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NY pastor looks to Emanuel 9 tragedy for inspiration after deadly mass shooting at grocery store

Published: May. 17, 2022 at 7:38 PM EDT|Updated: May. 18, 2022 at 6:10 AM EDT
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CHARLESTON, S.C. (WCSC) - “We are strong, but we are broken.”

That’s the message from a pastor in New York, who has ties to the Charleston area, following a deadly shooting in Buffalo over the weekend.

Rev. Kevin Coakley is the pastor of Durham Memorial A.M.E. Zion Church in Buffalo, N.Y. That’s the church that Ruth Whitfield attended. At age 86, Whitfield was the oldest victim killed in the massacre at the Tops Friendly Market on Saturday.

Nine others also lost their lives, and three others were wounded. The youngest victim was 20.

Pastor Coakley grew up in Mount Pleasant. He says the response to the Emanuel 9 tragedy, where a white gunman targeted black worshippers in 2015, has been his guiding light on how to bring the community together.

“And we have to stand on that new command that God has given us to love one another, even the unlovable. And So Charleston and Mount Pleasant have taught that, and they have lived it and so it’s a part of my DNA.”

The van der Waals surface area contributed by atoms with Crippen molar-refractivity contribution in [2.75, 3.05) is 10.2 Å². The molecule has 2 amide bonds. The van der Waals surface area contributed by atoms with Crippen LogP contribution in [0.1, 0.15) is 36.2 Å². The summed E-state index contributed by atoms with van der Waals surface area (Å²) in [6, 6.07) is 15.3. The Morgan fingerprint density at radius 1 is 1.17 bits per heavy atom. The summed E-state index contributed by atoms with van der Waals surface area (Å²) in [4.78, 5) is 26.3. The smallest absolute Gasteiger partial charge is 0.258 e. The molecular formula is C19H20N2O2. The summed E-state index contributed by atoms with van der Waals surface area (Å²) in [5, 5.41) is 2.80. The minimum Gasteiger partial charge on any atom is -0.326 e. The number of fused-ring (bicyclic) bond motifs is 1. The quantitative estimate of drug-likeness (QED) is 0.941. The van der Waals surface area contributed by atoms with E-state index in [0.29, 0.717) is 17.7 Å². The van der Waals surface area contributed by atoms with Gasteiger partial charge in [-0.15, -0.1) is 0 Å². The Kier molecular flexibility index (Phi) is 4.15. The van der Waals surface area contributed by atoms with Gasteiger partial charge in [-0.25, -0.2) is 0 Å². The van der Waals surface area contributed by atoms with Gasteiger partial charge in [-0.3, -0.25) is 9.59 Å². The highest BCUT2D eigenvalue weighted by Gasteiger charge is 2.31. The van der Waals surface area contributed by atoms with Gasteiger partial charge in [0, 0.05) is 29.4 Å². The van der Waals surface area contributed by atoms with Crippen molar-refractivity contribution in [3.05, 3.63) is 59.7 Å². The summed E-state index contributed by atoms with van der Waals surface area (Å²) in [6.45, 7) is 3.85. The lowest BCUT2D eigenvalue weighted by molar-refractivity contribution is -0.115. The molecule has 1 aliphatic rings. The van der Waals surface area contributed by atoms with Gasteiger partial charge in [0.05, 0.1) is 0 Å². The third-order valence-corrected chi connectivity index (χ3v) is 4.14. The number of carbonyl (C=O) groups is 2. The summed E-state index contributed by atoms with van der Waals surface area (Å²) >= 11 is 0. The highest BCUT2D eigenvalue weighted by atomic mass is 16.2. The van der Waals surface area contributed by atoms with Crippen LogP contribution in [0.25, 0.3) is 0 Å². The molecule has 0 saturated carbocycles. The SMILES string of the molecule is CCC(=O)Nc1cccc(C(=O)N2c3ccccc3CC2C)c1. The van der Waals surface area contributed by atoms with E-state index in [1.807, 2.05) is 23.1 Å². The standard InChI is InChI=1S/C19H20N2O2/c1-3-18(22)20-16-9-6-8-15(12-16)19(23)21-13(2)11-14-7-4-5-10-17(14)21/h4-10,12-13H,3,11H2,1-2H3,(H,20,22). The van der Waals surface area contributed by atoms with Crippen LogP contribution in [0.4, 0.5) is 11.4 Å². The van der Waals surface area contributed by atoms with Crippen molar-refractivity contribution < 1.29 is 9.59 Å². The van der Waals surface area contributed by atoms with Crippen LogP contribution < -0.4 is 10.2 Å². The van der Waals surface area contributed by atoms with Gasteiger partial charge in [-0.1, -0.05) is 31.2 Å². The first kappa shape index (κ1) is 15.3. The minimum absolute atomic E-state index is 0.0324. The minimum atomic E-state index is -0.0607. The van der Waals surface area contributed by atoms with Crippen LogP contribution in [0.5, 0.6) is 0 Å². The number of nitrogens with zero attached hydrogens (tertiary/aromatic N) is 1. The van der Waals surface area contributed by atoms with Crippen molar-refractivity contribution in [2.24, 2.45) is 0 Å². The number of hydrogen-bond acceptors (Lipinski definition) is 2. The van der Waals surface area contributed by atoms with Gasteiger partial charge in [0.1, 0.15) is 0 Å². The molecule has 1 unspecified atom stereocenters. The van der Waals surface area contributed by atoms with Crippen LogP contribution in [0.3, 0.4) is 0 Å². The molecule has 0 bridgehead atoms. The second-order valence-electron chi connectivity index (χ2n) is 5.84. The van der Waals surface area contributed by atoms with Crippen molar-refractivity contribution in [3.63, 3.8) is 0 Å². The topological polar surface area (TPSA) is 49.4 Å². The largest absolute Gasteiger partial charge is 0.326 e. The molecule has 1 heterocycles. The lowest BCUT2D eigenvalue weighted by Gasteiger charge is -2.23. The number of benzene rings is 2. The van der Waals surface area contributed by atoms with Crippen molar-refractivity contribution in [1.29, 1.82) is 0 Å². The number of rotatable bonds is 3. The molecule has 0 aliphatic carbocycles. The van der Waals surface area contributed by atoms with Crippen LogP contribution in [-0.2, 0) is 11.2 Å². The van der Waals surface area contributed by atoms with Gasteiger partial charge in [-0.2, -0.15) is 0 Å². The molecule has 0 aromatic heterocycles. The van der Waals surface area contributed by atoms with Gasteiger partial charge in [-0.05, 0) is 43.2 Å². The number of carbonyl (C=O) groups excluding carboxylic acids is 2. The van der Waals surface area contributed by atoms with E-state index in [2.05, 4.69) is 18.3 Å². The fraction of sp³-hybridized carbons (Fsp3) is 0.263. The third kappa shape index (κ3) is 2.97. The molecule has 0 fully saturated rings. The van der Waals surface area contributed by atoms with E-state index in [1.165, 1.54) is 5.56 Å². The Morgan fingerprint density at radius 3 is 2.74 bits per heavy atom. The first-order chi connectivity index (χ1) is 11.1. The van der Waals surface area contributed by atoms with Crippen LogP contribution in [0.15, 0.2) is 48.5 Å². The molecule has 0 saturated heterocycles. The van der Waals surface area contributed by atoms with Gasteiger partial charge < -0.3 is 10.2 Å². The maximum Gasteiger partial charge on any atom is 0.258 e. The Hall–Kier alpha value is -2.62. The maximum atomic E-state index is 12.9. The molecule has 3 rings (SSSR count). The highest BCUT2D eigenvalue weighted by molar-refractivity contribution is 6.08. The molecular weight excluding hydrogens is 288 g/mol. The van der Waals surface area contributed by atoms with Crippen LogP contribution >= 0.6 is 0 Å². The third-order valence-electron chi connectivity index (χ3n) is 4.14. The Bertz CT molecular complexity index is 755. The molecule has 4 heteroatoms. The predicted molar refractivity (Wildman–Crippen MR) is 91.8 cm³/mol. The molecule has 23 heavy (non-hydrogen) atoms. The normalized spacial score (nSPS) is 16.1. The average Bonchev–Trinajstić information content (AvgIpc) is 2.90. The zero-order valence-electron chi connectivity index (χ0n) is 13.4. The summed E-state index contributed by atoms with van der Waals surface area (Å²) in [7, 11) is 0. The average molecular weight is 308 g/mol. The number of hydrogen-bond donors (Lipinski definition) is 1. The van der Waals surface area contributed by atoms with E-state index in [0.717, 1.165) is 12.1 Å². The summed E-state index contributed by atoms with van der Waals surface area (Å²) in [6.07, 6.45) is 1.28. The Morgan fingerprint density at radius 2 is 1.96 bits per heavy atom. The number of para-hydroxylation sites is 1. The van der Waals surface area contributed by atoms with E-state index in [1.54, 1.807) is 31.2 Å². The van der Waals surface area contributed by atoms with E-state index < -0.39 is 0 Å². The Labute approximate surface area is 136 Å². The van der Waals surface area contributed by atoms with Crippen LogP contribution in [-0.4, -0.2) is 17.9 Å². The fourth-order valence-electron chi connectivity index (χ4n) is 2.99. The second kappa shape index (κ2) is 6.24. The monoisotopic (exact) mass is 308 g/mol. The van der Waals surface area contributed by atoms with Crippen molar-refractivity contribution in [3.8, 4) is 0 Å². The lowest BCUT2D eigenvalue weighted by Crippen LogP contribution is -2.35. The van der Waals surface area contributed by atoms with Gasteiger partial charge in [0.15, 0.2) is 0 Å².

Investigators say the gunman who is white, 18-year-old Payton Gendron, was motivated by hate, targeting a supermarket in the heart of a predominantly Black community. He was arrested and charged.

Coakley says Buffalo’s African American community is warm and kind.

“And to target that black community, that’s a community that is welcoming. Buffalo is known as the city of good neighbors” Coakley said.

Coakley remembers Whitfield as a beautiful, faithful church member.

“On the choir, an officer of the church, very active, sweet, sweet, loving person,” Coakley said.

He says the shooting has left the people of the community and church shocked, speechless, and numb.

“We are hurt, the members are just left with unanswered questions. We are angry, we’re frustrated. It’s a very somber, and very hurt and broken place where we are right now,” Coakley said.

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